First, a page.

Fans of Jessie Burton’s smash-hit debut, The Miniaturist, will love her second novel, The Muse. Set between sixties London and civil-war Spain, The Muse tells the story of four women and the lost masterpiece with a secret history which connects them all. Burton’s compelling plotting asks us to engage with bigger issues – aspiration and identity, love and obsession, authenticity and deception.
When Annie McDermott buys a grimy, unprepossessing painting in a junk shop, little does she know it’s Watteau’s ‘The Improbability of Love’, long thought to have vanished or been destroyed. Suddenly Annie’s world seems full of unscrupulous people who’ll stop at nothing to get their hands on it. Rothschild paints her reader a vivid picture of London’s glamorous, cut-throat art-world in her pacy and beautifully-written satire.
In Oscar Wilde’s classic novel, aesthete Dorian Gray begins to realise that his exquisite looks will fade, and sells his soul to make sure that it is not he, but his portrait, that will age and show the ravages of his dissolute, libertine life. The Picture of Dorian Gray has as much to say to us now about the cult of youth and beauty as it did when first published in 1890.
[portrait of Hannah, bottom right, copyright Harry Cory Wright]
When John Updike wrote, ‘a writer is just a reader turned inside out’, he distilled the essence of The Books That Built Me: as an author, how do the books you cherish set an unconscious agenda for the books you write?
All writers have a magic library within them, and all writers are necessarily great readers. One of the great privileges of hosting The Books That Built Me is to read the books an author has chosen and then to try to follow a golden thread back into the books they write, to scratch gently at the connections, to peek inside the writerly mind, part literary detective, part psychologist, delving into their readerly selves.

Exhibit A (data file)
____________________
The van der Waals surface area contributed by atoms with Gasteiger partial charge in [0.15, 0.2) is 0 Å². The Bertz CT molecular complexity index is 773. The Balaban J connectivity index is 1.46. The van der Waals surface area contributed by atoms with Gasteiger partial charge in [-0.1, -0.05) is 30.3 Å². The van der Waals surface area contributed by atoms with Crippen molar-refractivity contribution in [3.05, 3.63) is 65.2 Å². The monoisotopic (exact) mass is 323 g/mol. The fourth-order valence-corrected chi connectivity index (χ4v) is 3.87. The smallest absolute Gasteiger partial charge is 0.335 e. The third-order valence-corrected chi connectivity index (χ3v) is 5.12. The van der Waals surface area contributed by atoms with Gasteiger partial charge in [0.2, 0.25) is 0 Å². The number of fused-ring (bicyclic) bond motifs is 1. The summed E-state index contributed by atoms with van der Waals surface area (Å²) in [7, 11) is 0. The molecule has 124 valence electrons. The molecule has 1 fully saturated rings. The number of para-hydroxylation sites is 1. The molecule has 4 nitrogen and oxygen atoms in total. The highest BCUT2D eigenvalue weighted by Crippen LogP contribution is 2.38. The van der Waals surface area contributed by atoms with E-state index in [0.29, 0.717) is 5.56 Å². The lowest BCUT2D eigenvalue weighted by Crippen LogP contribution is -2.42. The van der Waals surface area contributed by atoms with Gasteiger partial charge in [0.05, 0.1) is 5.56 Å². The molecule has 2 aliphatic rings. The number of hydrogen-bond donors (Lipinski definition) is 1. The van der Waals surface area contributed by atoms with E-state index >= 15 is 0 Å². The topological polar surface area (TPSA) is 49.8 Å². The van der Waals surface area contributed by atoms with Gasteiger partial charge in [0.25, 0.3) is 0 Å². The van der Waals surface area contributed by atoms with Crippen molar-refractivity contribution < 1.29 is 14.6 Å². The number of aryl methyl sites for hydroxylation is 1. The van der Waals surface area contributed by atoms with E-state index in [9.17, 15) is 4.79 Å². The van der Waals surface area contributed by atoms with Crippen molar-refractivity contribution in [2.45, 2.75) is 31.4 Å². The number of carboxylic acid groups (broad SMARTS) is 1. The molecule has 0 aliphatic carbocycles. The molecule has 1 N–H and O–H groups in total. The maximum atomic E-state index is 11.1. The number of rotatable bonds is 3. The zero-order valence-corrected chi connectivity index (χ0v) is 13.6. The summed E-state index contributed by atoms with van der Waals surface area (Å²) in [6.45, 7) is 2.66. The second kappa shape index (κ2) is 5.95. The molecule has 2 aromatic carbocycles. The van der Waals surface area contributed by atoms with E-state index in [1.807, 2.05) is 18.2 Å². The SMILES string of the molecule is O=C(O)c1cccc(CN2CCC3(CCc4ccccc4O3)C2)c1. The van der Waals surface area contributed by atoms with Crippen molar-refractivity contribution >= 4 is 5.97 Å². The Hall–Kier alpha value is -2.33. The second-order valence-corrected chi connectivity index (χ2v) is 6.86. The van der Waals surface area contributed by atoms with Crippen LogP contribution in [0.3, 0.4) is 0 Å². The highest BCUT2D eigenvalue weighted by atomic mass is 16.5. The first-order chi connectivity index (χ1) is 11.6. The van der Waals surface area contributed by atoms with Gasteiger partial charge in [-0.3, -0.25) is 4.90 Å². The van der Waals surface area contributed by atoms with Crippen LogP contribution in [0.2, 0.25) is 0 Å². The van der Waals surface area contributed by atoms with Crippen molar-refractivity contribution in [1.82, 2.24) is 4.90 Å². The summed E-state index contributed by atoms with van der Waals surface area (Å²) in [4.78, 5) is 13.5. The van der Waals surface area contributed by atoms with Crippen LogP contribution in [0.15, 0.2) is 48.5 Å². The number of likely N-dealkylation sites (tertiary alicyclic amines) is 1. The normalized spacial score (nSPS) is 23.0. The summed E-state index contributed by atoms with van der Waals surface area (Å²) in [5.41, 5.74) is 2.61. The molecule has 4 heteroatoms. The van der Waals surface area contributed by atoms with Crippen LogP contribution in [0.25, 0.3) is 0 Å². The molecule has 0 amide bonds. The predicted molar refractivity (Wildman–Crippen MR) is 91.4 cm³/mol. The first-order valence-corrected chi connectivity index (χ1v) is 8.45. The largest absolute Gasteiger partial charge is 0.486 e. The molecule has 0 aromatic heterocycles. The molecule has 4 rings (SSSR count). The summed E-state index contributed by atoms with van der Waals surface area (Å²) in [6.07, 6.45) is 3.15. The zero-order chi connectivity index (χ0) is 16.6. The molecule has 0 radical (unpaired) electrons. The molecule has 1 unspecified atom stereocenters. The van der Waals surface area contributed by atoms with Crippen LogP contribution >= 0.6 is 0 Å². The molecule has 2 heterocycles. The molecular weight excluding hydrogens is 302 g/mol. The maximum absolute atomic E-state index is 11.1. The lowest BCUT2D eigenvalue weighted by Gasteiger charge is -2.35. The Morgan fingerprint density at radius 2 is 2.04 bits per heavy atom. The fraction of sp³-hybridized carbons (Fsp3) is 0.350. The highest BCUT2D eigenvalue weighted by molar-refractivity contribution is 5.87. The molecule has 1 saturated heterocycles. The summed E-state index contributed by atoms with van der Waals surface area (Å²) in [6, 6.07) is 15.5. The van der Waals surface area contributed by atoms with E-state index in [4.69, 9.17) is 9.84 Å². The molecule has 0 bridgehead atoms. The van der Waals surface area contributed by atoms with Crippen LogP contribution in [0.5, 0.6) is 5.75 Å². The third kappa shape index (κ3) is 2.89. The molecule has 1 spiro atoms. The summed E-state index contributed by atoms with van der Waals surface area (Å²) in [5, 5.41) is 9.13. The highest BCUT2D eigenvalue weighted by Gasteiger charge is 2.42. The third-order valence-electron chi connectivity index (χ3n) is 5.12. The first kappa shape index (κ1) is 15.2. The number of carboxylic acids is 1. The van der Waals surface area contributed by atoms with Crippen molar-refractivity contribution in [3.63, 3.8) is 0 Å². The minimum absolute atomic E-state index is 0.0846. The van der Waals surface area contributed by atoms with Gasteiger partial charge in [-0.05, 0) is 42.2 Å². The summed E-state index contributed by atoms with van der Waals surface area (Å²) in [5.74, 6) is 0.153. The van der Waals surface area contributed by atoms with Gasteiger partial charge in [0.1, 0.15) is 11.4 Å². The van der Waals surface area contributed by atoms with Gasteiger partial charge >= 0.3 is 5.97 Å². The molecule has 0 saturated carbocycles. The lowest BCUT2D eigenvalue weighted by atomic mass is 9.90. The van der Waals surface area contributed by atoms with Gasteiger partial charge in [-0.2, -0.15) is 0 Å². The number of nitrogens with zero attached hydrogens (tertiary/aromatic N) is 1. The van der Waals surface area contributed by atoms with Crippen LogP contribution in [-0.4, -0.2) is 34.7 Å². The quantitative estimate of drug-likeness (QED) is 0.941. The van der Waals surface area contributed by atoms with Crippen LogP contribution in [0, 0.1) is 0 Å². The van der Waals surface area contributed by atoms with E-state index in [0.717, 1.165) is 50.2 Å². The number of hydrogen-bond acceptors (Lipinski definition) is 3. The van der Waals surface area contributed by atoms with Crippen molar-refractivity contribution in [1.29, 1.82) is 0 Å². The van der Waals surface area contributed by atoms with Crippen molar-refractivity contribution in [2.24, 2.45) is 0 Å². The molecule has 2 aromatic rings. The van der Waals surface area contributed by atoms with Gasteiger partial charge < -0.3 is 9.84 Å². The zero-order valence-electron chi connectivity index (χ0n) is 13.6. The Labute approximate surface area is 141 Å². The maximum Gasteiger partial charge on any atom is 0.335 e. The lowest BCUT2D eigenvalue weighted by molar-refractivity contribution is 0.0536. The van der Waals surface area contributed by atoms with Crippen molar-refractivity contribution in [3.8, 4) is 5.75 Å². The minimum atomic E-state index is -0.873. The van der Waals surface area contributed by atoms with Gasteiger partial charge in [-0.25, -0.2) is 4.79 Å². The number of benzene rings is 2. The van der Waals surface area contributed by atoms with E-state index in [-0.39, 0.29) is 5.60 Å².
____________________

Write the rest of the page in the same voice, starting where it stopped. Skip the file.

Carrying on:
My guest at Annabel’s this week for The Books That Built Me was Hannah Rothschild, documentary film maker, writer and Chair of the National Gallery. Her first novel,The Improbability of Love, is a vivid satire of the art world, where the stakes are so high, people are inevitably compelled to behave in an unbecoming manner. It tells the story of Annie McDee, sweet, single and skint, recovering from the disappointment of a failed relationship, who buys a grimy, unprepossessing painting in a junk shop. Little does she know it’s ‘The Improbability of Love’ a lost masterpiece by Antoine Watteau, one of the greatest painters of the 18th Century. We’re drawn immediately into a cut-throat and deeply glamorous world, peopled by exiled oligarchs, billionaire collectors and unscrupulous dealers, the super wealthy and the avaricious, all of whom would do anything to possess the painting. Guests from Tatler drank Bollinger and nibbled on Prestat’s Cardamon and Orange milk chocolate, because at Annabel’s, one can’t survive on literary chat alone.
The Improbability of Love is part-narrated by the painting itself – which brought us immediately into Black Beauty, whose first person equine narrator never strikes one as in any way odd as a child. I can think of a few books narrated by animals (Andrew O’Hagan’s Maf the Dog, White Fang etc), but a book narrated by a painting has to be a literary first. The idea that a painting could tell a story if only it could speak came to Hannah when she was quite a small child, being taken to art galleries by her father.